Brexit LIVE: UK is ahead of EU as Eurozone falls behind the rest of the world after Covid | Politics | news

According to an analysis by EY, the UK economy is growing faster than it has been in 80 years and could recover to pre-pandemic levels by the end of 2021.

It comes after the UK economy shrunk 9.8 percent in 2020, the worst performance in the G7.

Elsewhere, a separate analysis by the International Monetary Fund (IMF) shows that the UK economy would also grow seven percent this year, compared with 5.8 percent for the euro zone, seven percent for the United States and 8.1 percent for China.

In addition, the European Central Bank said the eurozone economy will only grow 4.6 percent by the end of the year.

The 19-state bloc had already grown by two percent in the second quarter of 2021.

Martin Beck, senior economic advisor for the EY Item Club, said reopening the “personal” parts of the economy means a correspondingly faster recovery for the UK.

Chancellor of the Exchequer Rishi Sunak said, “There are positive signs that our economy is recovering faster than originally expected. The IMF is forecasting the UK to have the highest growth rate among the G7 economies in 2021.

“However, we are still facing challenges due to the impact of the pandemic, so we will continue to focus on protecting and creating as many jobs as possible through our Plan for Jobs.”

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2 p.m. update: Lord Frost meets SNP ministers about Brexit strategy

Lord Frost will meet colleagues in the SNP-led Scottish government tomorrow for crisis talks as trust between London and Edinburgh on Brexit issues sinks to an all-time low.

Express.de learned that Lord Frost will meet with Scotland’s Foreign Secretary Angus Robertson tomorrow after the Scottish Government claims that UK ministers’ Brexit strategy has a significant impact on Scotland and its future trade opportunities.

This publication assumes that Lord Frost will also use the meeting to make it clear to the SNP-led government in Edinburgh that it should involve and inform the British government in all contacts with EU institutions.

1 p.m. update: Brits will be charged with fees for entering the EU from 2023 – Brexit rules snappy

British vacationers will have to raise £ 6 to travel to Europe starting in 2023 after Brussels approves final plans for its visa system.

British travelers must pay the fee every three years as part of the EU’s new European travel information and authorization system.

After years of controversy over how the bloc can increase security at its borders, the system should finally come into effect.

12 noon update: Wales on “a new path to austerity after Brexit,” says Economics Minister Vaughan Gething

Wales is heading for a new era of austerity after losing £ 375 million a year in economic aid to Brexit, said Welsh Economy Secretary Vaughan Gething.

Mr. Gething said that despite Chancellor Rishi Sunak’s assurances that there would be no return to austerity, the MS said he could still find himself “having to make decisions that are very similar to the decisions I make as minister had to when the austerity “was at its peak”.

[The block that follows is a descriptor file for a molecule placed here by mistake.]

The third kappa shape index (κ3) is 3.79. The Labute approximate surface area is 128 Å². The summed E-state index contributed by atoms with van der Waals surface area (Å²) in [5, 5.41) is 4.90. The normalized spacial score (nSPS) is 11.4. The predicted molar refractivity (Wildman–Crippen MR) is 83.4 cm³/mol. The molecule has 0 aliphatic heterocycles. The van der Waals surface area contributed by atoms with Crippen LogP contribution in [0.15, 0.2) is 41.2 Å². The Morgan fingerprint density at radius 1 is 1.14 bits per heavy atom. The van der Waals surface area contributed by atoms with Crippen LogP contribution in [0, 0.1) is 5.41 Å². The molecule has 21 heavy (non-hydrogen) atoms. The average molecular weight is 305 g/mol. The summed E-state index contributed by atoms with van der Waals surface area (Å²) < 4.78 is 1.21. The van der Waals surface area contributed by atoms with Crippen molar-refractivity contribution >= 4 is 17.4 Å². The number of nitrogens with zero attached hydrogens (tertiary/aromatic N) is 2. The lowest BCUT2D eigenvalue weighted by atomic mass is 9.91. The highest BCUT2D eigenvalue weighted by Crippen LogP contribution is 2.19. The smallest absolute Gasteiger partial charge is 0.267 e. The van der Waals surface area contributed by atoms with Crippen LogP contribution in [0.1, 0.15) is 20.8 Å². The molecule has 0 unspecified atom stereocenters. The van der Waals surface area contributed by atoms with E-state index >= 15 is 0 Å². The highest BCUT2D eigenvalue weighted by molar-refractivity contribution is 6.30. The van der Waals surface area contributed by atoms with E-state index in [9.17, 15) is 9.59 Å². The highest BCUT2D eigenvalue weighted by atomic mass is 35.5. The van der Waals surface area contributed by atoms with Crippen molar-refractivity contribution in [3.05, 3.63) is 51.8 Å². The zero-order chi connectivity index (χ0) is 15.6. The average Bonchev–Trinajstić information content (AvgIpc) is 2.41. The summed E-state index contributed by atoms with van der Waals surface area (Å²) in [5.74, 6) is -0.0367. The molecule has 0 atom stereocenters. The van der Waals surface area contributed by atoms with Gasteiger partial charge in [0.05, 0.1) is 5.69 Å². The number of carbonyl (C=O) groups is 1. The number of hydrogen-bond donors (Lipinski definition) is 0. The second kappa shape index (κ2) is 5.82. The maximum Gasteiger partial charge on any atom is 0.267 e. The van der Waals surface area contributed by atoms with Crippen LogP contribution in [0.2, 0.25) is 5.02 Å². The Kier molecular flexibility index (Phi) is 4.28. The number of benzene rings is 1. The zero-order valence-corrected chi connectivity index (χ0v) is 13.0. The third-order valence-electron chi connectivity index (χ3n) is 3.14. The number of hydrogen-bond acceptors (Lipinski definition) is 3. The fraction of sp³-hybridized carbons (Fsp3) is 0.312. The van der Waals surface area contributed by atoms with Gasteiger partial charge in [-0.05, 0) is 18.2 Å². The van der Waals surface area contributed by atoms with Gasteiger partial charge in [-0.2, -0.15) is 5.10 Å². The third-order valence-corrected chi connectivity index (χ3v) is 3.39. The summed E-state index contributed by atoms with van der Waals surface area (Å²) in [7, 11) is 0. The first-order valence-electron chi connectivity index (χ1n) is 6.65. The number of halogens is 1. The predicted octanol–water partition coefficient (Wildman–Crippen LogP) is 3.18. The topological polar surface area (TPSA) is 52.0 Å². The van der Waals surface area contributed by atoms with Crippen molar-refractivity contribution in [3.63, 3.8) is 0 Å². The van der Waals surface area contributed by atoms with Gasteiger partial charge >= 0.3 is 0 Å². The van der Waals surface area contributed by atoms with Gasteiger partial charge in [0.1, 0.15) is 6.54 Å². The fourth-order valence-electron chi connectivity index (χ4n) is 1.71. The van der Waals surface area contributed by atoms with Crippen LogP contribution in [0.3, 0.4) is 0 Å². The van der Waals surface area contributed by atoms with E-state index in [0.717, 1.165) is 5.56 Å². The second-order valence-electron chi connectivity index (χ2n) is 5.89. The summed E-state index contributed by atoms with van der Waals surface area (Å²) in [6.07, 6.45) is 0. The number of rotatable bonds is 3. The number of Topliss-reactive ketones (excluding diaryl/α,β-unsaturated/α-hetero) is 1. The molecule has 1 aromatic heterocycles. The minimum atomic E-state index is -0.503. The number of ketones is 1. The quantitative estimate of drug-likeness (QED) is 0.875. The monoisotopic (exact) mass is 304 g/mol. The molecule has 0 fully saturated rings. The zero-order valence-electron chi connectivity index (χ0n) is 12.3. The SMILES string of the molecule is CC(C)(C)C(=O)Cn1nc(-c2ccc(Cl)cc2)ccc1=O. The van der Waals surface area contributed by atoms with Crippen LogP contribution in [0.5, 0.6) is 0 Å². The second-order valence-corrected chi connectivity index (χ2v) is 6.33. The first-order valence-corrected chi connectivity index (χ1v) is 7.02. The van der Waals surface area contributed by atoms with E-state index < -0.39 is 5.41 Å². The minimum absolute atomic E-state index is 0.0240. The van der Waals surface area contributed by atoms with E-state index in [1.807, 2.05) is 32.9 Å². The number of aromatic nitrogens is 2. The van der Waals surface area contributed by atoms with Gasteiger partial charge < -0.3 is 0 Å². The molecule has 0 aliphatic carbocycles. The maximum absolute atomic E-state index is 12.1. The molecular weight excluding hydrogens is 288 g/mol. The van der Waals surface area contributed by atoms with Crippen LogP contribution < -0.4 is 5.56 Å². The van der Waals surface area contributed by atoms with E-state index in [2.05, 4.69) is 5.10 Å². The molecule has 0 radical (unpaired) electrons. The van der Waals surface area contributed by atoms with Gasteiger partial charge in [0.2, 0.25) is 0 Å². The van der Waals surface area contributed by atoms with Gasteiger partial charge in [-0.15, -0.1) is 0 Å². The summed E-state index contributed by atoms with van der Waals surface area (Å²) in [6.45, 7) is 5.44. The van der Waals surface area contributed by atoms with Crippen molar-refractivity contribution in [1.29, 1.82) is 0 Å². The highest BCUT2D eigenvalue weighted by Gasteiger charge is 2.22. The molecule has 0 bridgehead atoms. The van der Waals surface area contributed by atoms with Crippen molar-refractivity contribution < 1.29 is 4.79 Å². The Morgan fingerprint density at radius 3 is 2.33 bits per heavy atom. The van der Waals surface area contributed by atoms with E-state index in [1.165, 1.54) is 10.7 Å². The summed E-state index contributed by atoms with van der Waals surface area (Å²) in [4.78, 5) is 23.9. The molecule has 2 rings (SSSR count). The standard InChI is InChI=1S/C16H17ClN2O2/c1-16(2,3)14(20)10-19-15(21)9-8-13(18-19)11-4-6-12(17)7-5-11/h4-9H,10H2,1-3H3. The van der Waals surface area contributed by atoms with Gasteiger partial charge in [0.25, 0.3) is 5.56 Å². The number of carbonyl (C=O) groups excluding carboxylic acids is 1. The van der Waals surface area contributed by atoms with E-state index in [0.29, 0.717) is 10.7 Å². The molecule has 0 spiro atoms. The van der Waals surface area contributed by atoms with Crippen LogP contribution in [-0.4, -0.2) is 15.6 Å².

The minister said most of the EU funding for Wales will expire this fiscal year, with no equivalent replacement from the UK government.

11 a.m. update: British blame EU for teething troubles in Brexit trade in Northern Ireland

British voters mainly blame the EU for the post-Brexit trade problems in Northern Ireland, a new poll found.

The Redfield and Wilton poll for Politico found that 45 percent of British voters who are aware of problems implementing the rules of the Northern Ireland Protocol blame Brussels for this friction.

This contrasts with just 31 percent who believe that the UK is primarily responsible.

Update at 10 am: The head of the port of Dublin criticizes the Brexit preparation in an exaggerated manner – the EU was “dishonest”

Irish Doom mongers have been criticized for their over-zealous Brexit preparations after being branded as excessive by the Dublin port chief.

Chiefs in the port of Dublin said too much land had been reserved for transport to the UK.

15 hectares of land that will be used to deal with the consequences of Brexit are now being used for a “fragment of what is expected”.

9 am update: Call to ban “damaging” trawlers from the Scottish coast

An alliance of more than 100 organizations demands that trawlers are not allowed to fish within five kilometers of Scotland’s coasts.

Members of the Our Seas coalition insisted that a “modernized” three-mile limit was “not a radical measure” and would benefit both the environment and coastal communities.

As talks are underway between the Scottish Government and the Scottish Greens on a formal cooperation agreement, the group urges both parties to look into the matter.

8 a.m. update: The end of the vacation will leave an additional 150,000 unemployed despite the strong growth from Brexit and COVID recovery

Dole queues will grow longer if the government’s vacation program ends next month despite Britain’s economic boom, a think tank warns.

The National Institute for Economic and Social Research (Niesr) warned 150,000 people who would lose their jobs when it raised its growth forecast for 2021 from 5.7 percent to 6.8 percent.

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